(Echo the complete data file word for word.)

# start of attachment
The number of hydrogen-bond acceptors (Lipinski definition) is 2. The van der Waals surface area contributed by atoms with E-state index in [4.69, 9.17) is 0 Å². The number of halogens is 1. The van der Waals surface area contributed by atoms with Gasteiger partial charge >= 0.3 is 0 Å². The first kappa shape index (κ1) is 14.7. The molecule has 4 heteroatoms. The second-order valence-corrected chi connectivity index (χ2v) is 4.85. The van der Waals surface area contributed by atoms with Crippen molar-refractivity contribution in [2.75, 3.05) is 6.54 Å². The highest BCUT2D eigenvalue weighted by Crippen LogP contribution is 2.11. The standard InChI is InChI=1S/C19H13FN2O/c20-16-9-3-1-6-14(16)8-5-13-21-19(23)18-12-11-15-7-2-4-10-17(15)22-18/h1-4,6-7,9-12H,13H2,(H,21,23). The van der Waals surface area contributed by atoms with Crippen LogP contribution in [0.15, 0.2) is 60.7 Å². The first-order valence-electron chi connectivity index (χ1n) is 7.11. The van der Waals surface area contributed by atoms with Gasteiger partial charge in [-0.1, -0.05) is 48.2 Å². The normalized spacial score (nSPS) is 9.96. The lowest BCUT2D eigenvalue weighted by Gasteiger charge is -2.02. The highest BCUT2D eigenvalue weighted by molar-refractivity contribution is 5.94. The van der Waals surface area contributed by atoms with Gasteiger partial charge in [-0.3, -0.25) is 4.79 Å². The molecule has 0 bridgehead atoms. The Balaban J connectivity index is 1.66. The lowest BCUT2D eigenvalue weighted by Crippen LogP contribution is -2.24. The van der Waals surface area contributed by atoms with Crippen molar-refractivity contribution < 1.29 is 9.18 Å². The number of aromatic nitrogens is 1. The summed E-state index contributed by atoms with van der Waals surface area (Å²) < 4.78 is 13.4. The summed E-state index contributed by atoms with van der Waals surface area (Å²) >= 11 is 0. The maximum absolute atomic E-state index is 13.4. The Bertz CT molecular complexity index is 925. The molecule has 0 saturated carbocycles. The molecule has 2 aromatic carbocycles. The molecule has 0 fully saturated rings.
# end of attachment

The number of hydrogen-bond acceptors (Lipinski definition) is 2. The van der Waals surface area contributed by atoms with E-state index in [4.69, 9.17) is 0 Å². The number of halogens is 1. The van der Waals surface area contributed by atoms with Gasteiger partial charge >= 0.3 is 0 Å². The first kappa shape index (κ1) is 14.7. The molecule has 4 heteroatoms. The second-order valence-corrected chi connectivity index (χ2v) is 4.85. The van der Waals surface area contributed by atoms with Crippen molar-refractivity contribution in [2.75, 3.05) is 6.54 Å². The highest BCUT2D eigenvalue weighted by Crippen LogP contribution is 2.11. The standard InChI is InChI=1S/C19H13FN2O/c20-16-9-3-1-6-14(16)8-5-13-21-19(23)18-12-11-15-7-2-4-10-17(15)22-18/h1-4,6-7,9-12H,13H2,(H,21,23). The van der Waals surface area contributed by atoms with Crippen LogP contribution in [0.15, 0.2) is 60.7 Å². The first-order valence-electron chi connectivity index (χ1n) is 7.11. The van der Waals surface area contributed by atoms with Gasteiger partial charge in [-0.1, -0.05) is 48.2 Å². The normalized spacial score (nSPS) is 9.96. The lowest BCUT2D eigenvalue weighted by Gasteiger charge is -2.02. The highest BCUT2D eigenvalue weighted by molar-refractivity contribution is 5.94. The van der Waals surface area contributed by atoms with Gasteiger partial charge in [-0.3, -0.25) is 4.79 Å². The molecule has 0 bridgehead atoms. The Balaban J connectivity index is 1.66. The lowest BCUT2D eigenvalue weighted by Crippen LogP contribution is -2.24. The van der Waals surface area contributed by atoms with Crippen molar-refractivity contribution < 1.29 is 9.18 Å². The number of aromatic nitrogens is 1. The summed E-state index contributed by atoms with van der Waals surface area (Å²) < 4.78 is 13.4. The summed E-state index contributed by atoms with van der Waals surface area (Å²) >= 11 is 0. The maximum absolute atomic E-state index is 13.4. The Bertz CT molecular complexity index is 925. The molecule has 0 saturated carbocycles. The molecule has 2 aromatic carbocycles. The molecule has 0 fully saturated rings.